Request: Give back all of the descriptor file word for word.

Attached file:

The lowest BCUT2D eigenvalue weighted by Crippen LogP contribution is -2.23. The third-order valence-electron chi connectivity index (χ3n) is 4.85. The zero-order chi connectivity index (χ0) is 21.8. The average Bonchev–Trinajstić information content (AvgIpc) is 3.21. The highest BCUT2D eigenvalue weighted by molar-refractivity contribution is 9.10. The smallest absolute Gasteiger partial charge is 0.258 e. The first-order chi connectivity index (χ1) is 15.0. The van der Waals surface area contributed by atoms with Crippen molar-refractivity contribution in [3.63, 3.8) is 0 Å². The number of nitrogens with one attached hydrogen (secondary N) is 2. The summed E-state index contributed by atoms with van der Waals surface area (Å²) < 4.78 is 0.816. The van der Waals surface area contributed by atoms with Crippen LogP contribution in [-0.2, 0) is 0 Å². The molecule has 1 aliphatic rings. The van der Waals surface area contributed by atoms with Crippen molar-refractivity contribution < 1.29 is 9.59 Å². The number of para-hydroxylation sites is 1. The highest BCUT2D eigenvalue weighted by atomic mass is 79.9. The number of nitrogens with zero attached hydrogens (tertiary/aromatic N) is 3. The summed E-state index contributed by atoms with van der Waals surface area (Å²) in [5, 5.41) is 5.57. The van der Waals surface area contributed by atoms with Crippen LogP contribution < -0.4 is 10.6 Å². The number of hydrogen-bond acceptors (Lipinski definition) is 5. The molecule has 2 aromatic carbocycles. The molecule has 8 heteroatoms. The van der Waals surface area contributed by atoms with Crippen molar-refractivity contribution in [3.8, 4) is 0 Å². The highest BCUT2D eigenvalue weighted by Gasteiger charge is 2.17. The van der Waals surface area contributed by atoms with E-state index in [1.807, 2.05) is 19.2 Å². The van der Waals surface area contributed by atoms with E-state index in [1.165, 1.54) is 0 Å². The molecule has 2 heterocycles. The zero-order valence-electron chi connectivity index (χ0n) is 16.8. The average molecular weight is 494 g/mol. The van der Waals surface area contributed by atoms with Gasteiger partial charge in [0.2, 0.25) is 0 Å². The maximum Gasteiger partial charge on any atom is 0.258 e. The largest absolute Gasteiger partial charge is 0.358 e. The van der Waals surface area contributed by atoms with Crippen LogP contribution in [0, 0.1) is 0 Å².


The lowest BCUT2D eigenvalue weighted by Crippen LogP contribution is -2.23. The third-order valence-electron chi connectivity index (χ3n) is 4.85. The zero-order chi connectivity index (χ0) is 21.8. The average Bonchev–Trinajstić information content (AvgIpc) is 3.21. The highest BCUT2D eigenvalue weighted by molar-refractivity contribution is 9.10. The smallest absolute Gasteiger partial charge is 0.258 e. The first-order chi connectivity index (χ1) is 15.0. The van der Waals surface area contributed by atoms with Crippen molar-refractivity contribution in [3.63, 3.8) is 0 Å². The number of nitrogens with one attached hydrogen (secondary N) is 2. The summed E-state index contributed by atoms with van der Waals surface area (Å²) < 4.78 is 0.816. The van der Waals surface area contributed by atoms with Crippen LogP contribution in [-0.2, 0) is 0 Å². The molecule has 1 aliphatic rings. The van der Waals surface area contributed by atoms with Crippen molar-refractivity contribution < 1.29 is 9.59 Å². The number of para-hydroxylation sites is 1. The highest BCUT2D eigenvalue weighted by atomic mass is 79.9. The number of nitrogens with zero attached hydrogens (tertiary/aromatic N) is 3. The summed E-state index contributed by atoms with van der Waals surface area (Å²) in [5, 5.41) is 5.57. The van der Waals surface area contributed by atoms with Crippen LogP contribution < -0.4 is 10.6 Å². The number of hydrogen-bond acceptors (Lipinski definition) is 5. The molecule has 2 aromatic carbocycles. The molecule has 8 heteroatoms. The van der Waals surface area contributed by atoms with Crippen molar-refractivity contribution in [3.8, 4) is 0 Å². The highest BCUT2D eigenvalue weighted by Gasteiger charge is 2.17. The van der Waals surface area contributed by atoms with E-state index in [1.807, 2.05) is 19.2 Å². The van der Waals surface area contributed by atoms with E-state index in [1.165, 1.54) is 0 Å². The molecule has 2 heterocycles. The zero-order valence-electron chi connectivity index (χ0n) is 16.8. The average molecular weight is 494 g/mol. The van der Waals surface area contributed by atoms with Gasteiger partial charge in [0.2, 0.25) is 0 Å². The maximum Gasteiger partial charge on any atom is 0.258 e. The largest absolute Gasteiger partial charge is 0.358 e. The van der Waals surface area contributed by atoms with Crippen LogP contribution in [0, 0.1) is 0 Å².